Report: NATO Allies to Erect Drone Wall Along Russia Border - M5 Dergi
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Report: NATO Allies to Erect Drone Wall Along Russia Border

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NATO states along the alliance’s eastern flank will bolster their protection against “unfriendly countries” with unmanned vehicles, Lithuania’s interior minister has said, as the world eyes the rapid pace of drone development fed by the war in Ukraine.

“This is a completely new thing—a drone border from Norway to Poland, the purpose of which would be to protect our border with the help of drones and other technologies,” Vilnius’ Interior Minister, Agnė Bilotaitė, told domestic news agency BNS.

The drones will add to physical barriers and surveillance systems to “allow us to also protect ourselves from provocations by unfriendly countries, and prevent contraband,” Bilotaitė said. The “wall” will also employ counter-drone technology, regional media reported.

More than two years of war in Ukraine has spurred on lightning-fast innovations in airborne, land-based and waterborne drones. Uncrewed technology fills the skies above Ukraine, with Moscow and Kyiv battling it out to stay ahead of the other.

“As a venture of this scale, it’s unique,” Estonia’s Interior Minister Lauri Laanemets said in remarks reported by The Baltic Times. “Drone surveillance and anti-drone capability is crucial both for deterrence and for countering the influence activities of our eastern neighbor.”

Drones cover nearly every aspect of the fighting in Ukraine, from helping out with reconnaissance to launching kamikaze drone strikes and guiding artillery fire.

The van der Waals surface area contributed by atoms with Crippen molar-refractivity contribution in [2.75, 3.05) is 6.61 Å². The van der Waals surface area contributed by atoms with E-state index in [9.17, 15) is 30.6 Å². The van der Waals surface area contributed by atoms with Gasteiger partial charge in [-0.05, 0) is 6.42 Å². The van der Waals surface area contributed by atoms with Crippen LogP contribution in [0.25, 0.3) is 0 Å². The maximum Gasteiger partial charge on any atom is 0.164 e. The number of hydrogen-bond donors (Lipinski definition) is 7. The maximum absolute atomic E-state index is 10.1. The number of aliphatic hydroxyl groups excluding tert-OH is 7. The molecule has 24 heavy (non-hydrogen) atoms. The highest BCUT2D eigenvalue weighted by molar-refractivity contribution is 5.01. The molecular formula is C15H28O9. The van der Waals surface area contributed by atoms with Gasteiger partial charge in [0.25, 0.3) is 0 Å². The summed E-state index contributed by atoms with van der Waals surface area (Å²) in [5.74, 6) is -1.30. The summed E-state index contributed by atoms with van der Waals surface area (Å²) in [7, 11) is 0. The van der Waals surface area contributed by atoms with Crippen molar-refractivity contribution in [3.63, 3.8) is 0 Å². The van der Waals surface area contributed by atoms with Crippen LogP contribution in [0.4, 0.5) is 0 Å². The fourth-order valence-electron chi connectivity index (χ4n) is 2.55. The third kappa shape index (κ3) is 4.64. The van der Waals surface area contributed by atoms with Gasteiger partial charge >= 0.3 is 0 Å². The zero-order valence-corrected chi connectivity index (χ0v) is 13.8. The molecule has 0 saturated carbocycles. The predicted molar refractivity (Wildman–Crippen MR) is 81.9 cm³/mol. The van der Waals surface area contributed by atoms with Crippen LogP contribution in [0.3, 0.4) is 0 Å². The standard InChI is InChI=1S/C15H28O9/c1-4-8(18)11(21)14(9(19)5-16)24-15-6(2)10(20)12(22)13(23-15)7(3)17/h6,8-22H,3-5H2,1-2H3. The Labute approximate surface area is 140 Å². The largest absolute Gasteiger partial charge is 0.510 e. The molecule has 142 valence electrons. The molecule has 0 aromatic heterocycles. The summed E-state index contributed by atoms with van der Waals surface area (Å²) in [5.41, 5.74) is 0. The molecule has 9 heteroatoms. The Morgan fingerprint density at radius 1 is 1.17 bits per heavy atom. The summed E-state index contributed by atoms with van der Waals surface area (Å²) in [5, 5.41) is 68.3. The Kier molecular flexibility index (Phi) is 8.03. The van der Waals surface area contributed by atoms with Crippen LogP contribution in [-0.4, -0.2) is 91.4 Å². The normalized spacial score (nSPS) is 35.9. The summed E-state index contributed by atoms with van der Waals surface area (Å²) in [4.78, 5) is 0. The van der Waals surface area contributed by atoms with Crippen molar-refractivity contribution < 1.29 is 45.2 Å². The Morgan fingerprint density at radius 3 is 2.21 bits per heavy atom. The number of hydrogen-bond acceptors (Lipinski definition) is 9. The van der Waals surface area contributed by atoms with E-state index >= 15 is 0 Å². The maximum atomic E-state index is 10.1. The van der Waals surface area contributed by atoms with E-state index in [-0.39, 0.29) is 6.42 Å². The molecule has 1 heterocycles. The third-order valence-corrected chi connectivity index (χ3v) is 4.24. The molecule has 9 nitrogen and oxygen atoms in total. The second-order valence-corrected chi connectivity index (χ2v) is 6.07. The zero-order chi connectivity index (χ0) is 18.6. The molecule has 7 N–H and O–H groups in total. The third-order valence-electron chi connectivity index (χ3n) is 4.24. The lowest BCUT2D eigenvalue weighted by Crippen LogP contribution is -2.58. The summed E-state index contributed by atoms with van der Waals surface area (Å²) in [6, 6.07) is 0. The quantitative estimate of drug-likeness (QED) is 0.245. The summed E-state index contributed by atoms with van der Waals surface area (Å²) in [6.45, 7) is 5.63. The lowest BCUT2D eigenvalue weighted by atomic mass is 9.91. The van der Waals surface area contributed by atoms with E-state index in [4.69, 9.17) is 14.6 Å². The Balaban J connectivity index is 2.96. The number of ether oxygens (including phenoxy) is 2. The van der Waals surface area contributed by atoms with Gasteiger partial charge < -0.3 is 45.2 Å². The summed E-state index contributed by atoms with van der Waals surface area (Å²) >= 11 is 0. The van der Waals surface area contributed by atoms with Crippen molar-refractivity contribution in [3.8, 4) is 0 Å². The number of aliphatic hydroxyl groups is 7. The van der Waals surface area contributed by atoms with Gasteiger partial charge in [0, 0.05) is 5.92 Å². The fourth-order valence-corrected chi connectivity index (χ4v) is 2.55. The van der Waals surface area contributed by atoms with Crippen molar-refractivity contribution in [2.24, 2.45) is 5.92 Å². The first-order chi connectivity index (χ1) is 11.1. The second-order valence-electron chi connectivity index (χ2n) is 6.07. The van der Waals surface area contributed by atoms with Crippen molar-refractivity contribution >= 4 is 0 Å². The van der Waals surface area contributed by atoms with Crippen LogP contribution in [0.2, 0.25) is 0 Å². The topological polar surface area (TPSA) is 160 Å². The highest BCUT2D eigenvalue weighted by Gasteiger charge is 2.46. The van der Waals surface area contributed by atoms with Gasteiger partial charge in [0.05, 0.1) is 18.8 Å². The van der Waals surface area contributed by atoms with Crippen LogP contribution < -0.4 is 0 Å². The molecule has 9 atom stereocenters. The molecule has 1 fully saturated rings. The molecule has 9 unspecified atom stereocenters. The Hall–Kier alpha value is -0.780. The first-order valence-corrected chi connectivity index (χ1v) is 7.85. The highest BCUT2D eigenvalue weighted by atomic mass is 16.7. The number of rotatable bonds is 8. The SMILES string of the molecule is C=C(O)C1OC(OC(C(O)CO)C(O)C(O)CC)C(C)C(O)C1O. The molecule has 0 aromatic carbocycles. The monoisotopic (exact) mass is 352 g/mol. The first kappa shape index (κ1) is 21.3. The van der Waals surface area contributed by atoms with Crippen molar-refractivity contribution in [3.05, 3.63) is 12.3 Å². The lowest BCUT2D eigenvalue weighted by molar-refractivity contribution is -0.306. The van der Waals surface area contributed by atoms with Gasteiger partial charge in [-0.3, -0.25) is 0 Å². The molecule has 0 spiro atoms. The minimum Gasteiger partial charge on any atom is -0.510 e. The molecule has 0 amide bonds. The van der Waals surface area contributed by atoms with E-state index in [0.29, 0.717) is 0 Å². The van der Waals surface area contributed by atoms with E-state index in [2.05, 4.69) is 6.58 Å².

“As we see in the case of Ukraine, there is a constant race between the adversaries to develop technology, and new ways to use drones are continually being found in warfare,” Laanemets said.

Lithuania’s State Border Guard Service has a new drone unit, currently building up stocks of drones and counter-drone systems, Bilotaitė said, according to Lithuania’s LRT news agency.

Russia’s full-scale invasion of Ukraine in February 2022 has largely boosted NATO unity against Moscow, pushing previously neutral Finland and Sweden to join the alliance.

NATO countries in the east of Europe, closest to both Ukraine and Russia’s borders—as well as those of Kremlin ally Belarus—have pledged to increase defense spending.

Several countries have said they will commit more than 3 percent of gross domestic product (GDP) to defense, exceeding NATO’s 2-percent target.

Ukraine has warned that, should it lose its war effort against Russia, eastern European states could become Moscow’s next target.

“If Ukraine will not stand, Europe will not stand,” Ukrainian President Volodymyr Zelensky said shortly after Moscow’s troops poured into Ukraine in February 2022. “If we will fall, you will fall.”

Baltic states that were part of the former Soviet Union have long said they believe Moscow poses a threat to NATO and the countries closest to Russia’s borders.

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